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Banks Dump Treasuries for Loans as Yields Jump: Chart

U.S. commercial banks are dumping Treasuries at the fastest pace in a decade and boosting loans, helping make the debt securities the world’s worst performers as the economy gains momentum.

The CHART OF THE DAY shows banks’ holdings of U.S. Treasury and agency debt tumbled $34.7 billion to $1.81 trillion in July, the biggest monthly decline in 10 years, according to the Federal Reserve. The level dropped to $1.79 trillion in the first week of August, Fed data showed on Aug. 16. Also tracked are 30-year bond yields climbing to a two-year high. The lower panel records commercial and industrial loans as they surged to $1.57 trillion, the highest since 2008.

Bank sales of Treasuries accelerated after Federal Reserve Chairman Ben S. Bernanke said on June 19 policy makers may reduce the bond-buying program they use to support the economy. Concern the Fed will trim its $85 billion a month of Treasury and mortgage purchases helped send notes and bonds due in a decade or longer down 11 percent in the past 12 months. It was the biggest loss of 174 debt indexes tracked by Bloomberg and the European Federation of Financial Analysts Societies.

“Banks are holding lots and lots of Treasuries,” said Ali Jalai, who trades the securities at Scotiabank in Singapore, a unit of Canada’s Bank of Nova Scotia, one of the 21 primary dealers that deal directly with the U.S. central bank. “As loan demand picks up, they’re going to reduce their Treasuries. Tapering fear has caused banks and individuals to reduce some of their bond holdings.”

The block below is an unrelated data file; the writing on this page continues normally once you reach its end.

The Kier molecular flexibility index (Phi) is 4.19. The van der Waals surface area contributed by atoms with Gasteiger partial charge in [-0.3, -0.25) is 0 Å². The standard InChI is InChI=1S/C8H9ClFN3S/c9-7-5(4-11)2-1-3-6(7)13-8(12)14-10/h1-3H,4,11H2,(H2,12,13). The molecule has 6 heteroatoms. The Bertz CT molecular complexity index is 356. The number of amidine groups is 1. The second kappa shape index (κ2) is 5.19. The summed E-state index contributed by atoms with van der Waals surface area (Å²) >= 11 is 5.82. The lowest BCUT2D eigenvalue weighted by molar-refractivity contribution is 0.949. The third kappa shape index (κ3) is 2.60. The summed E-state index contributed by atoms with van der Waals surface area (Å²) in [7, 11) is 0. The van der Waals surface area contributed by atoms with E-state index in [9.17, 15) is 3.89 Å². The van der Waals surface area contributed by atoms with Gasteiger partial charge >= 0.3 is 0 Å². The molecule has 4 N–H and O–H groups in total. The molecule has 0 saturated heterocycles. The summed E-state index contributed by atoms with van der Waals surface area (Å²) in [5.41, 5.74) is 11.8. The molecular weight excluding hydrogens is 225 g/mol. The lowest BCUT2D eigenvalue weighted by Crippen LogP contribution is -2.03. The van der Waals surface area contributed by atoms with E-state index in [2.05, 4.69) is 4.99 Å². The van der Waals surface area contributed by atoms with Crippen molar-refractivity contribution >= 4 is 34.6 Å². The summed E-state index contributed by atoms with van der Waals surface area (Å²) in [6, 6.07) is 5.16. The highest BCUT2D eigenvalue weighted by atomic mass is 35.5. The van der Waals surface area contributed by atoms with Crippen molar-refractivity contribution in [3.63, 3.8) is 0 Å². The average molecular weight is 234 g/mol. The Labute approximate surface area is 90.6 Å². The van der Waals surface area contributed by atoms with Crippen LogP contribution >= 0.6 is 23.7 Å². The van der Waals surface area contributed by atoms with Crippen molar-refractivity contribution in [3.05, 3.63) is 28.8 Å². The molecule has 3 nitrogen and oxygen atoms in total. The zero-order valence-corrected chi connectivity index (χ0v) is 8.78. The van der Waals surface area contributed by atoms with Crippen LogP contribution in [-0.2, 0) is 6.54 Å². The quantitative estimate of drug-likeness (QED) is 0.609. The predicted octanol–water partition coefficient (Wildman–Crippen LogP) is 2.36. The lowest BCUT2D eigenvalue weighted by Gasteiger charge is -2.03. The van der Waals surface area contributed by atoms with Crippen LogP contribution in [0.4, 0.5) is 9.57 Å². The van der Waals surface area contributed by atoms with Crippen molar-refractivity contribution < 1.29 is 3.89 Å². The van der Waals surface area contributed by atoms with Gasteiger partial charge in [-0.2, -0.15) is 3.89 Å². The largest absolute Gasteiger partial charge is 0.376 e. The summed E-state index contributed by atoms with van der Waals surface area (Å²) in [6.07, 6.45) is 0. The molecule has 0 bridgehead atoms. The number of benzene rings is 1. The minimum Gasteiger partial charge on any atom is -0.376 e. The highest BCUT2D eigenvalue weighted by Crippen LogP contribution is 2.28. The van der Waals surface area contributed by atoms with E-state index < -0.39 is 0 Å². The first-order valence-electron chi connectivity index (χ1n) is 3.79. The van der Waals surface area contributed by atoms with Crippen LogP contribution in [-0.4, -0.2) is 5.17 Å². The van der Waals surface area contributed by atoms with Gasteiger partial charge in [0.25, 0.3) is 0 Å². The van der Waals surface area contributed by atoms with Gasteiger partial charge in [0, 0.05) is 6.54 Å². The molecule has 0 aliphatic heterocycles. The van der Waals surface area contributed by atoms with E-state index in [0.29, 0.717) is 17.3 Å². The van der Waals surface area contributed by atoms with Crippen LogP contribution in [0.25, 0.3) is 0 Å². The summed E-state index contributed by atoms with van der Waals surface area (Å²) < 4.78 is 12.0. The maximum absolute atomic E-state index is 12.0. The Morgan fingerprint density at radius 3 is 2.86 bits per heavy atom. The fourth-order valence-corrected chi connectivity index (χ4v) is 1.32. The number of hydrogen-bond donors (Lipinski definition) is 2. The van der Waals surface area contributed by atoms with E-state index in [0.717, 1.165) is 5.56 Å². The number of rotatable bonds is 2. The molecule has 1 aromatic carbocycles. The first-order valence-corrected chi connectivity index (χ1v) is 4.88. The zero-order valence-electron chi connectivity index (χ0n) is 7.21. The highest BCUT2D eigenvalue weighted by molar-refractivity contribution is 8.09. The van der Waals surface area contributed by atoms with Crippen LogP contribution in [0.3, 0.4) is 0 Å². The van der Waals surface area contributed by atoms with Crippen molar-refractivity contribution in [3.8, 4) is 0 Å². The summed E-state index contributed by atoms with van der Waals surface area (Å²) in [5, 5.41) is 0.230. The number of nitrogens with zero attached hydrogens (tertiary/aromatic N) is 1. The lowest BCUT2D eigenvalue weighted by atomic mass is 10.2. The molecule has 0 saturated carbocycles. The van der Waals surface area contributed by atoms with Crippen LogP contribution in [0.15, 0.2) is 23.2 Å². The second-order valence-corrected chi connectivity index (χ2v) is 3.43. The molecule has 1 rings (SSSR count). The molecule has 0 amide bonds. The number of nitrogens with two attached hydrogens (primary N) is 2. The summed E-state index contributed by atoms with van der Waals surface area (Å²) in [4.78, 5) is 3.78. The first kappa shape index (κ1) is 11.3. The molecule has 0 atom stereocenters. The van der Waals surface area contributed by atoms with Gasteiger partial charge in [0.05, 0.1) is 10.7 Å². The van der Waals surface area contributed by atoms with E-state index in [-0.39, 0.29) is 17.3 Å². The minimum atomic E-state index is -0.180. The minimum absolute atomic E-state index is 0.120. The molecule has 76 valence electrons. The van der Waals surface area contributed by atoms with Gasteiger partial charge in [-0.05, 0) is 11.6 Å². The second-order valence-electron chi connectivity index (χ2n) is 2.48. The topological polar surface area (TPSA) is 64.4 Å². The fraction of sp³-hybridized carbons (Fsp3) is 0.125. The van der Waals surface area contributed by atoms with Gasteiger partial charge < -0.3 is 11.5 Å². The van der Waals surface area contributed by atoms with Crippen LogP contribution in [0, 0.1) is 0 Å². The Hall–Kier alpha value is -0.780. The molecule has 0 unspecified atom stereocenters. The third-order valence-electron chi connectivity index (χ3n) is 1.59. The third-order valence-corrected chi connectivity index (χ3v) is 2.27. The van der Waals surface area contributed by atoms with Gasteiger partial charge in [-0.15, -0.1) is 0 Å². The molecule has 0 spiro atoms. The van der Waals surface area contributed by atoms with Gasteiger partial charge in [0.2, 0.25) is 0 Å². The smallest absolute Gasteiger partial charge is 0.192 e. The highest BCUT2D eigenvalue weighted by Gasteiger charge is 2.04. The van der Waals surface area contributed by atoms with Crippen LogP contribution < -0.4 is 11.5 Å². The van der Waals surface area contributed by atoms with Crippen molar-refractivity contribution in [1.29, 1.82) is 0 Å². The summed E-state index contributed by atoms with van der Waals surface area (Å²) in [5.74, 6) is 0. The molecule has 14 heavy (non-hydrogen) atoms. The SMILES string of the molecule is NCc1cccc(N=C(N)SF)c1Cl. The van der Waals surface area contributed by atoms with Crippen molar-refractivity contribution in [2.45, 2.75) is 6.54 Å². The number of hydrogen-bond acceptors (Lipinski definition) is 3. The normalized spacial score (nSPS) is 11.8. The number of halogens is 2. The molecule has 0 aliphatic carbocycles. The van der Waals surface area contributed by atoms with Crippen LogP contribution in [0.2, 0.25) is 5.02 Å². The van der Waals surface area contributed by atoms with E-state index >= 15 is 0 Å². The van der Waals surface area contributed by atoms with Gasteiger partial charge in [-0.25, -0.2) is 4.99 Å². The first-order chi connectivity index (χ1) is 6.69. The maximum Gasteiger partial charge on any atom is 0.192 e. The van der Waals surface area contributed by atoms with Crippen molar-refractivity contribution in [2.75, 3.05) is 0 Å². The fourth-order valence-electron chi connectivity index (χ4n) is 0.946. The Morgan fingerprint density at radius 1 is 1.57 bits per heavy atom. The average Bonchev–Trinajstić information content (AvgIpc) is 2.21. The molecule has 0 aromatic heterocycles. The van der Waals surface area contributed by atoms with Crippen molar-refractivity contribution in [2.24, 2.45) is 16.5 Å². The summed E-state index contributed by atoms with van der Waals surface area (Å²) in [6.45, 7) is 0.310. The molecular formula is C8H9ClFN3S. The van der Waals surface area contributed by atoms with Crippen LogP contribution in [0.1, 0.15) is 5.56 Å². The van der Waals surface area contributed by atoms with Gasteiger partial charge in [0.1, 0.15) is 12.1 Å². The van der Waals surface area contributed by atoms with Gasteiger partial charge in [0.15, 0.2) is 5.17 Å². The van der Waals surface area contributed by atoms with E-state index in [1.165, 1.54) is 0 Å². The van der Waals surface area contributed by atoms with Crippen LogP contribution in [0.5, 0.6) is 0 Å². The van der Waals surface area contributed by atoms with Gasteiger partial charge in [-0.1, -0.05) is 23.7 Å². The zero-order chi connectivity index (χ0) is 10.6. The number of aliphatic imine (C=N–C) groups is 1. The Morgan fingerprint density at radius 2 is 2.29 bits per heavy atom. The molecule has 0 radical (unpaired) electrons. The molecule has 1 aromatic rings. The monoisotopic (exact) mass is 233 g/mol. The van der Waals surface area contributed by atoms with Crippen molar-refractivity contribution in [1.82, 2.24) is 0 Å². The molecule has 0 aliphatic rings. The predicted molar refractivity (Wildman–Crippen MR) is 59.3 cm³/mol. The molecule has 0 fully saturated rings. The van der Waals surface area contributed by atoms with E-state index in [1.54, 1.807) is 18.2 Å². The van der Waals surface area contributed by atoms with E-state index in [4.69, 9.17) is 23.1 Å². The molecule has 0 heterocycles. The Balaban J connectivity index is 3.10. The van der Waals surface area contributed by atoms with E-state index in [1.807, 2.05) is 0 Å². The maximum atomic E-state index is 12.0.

Yields on 30-year bonds rose to 3.88 percent today, the highest level in two years. Gross domestic product grew an annualized 1.7 percent in the second quarter, accelerating from 1.1 percent in the first, based on Commerce Department figures. The recovery will strengthen to 2.7 percent next year, a Bloomberg News survey of economists showed.

The Fed will begin to reduce bond purchases next month, according to 65 percent of economists surveyed by Bloomberg from Aug. 9-13. Investors and analysts will be looking for clues on Aug. 21 in the minutes of the central bank’s most recent meeting.

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